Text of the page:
NE Scotland, Orkney & Shetland

Recording 900 years of graffiti in Orkney's cathedral

Exterior of St Magnus cathedral
Image caption St Magnus is a pink cathedral built by the Vikings in Orkney

St Magnus Cathedral is a giant pink building which dominates the centre of Kirkwall.

It is a much loved building, at the centre of church and community events.

But for almost 900 years, people have been expressing their affection for the place by literally leaving their mark there.

Now Orkney Archaeology Society is training up volunteers to make the first full record of all the graffiti in the building.

Image caption The east window of the cathedral features carved stonework
Image caption Memorials lining the nave include grotesque reminders of death and decay
Image caption Inscriptions like this are what you might expect to see in a church or cathedral

There are spectacular carvings in the cathedral that are supposed to be there - from the detail of stonework in the stained glass windows, to the inscriptions and grave markers in the nave.

But it is now becoming clear that there are hundreds - maybe thousands - of much more informal marks, which have been left in the fabric of the building over centuries.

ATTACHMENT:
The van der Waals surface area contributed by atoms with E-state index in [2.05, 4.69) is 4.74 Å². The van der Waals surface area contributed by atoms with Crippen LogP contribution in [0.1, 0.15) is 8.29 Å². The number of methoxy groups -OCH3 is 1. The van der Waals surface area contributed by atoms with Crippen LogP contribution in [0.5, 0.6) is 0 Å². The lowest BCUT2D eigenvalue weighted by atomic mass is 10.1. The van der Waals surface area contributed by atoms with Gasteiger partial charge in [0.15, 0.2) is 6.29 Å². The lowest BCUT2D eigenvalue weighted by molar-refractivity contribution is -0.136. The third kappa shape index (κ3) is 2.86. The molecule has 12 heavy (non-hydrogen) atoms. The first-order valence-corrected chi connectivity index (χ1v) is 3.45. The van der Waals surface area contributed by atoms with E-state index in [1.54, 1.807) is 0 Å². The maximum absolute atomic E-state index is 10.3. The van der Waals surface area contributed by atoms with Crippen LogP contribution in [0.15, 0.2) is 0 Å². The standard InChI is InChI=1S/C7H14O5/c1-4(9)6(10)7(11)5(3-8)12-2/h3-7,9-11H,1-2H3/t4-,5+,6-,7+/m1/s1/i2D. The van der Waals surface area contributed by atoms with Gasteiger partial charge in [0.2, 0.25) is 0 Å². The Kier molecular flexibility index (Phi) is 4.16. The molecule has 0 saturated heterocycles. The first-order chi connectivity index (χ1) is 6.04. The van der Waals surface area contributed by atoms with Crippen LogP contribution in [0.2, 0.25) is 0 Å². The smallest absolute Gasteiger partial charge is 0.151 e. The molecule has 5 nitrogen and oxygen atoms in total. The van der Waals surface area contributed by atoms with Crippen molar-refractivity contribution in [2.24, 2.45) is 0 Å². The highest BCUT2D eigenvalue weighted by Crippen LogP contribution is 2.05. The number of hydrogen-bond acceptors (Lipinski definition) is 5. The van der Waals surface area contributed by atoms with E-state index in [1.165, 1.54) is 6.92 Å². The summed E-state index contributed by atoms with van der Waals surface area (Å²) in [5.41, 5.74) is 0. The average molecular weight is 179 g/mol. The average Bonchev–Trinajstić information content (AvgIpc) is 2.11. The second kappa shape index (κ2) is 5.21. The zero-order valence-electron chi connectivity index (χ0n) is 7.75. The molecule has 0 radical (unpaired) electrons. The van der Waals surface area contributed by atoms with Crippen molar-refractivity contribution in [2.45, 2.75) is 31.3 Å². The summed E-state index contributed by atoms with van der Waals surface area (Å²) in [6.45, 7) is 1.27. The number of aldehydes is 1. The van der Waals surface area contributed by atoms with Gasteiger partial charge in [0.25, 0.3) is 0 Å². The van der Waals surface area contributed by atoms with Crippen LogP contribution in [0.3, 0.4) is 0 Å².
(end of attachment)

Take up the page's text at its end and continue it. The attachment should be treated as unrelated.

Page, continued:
It is a tradition which started with the stone masons who built it, and who cut their symbols into the blocks of stone they carved.

And it continued through the 19th Century and until World War Two when sailors based in Scapa Flow scrawled their names, and the names of the ships they served on, on to masonry in the galleries and upper levels of the building.

Image caption Some of the graffiti is easy to spot, and carved with great skill
Image caption Other carvings become visible if you shine a torch onto them, or they are caught in a beam of sunlight
Image caption This pencil note, in the choir, seems to record the position of a grave - seven feet from the pillar and two feet four inches deep

Examples of graffiti which are already known about - but which have not been fully recorded - include a carved circle, thought to be a charm to protect from harm; peoples' initials; and a pencil note on a pillar in the Choir which appears to record the position of a grave.

The plan now is for archaeologists from the University of the Highlands and Islands in Orkney to train volunteers with the skills to find and note down every piece of graffiti in the building.

It is hoped that it might be possible to publish a record of them - either as a book, or as an online resource.

Image caption This carefully carved circle featuring six petal shapes is thought to be a medieval charm
Image caption Double V carvings like this are quite common in medieval church buildings, and are thought to refer to the Virgin Mary
Image caption Attempts by the authorities to stop people leaving graffiti have not been successful
Image caption Not all the graffiti in the building is what it claims to be. This inscription says it was left by Leif Ericson in the year 1156. Experts think it almost certainly wasn't.

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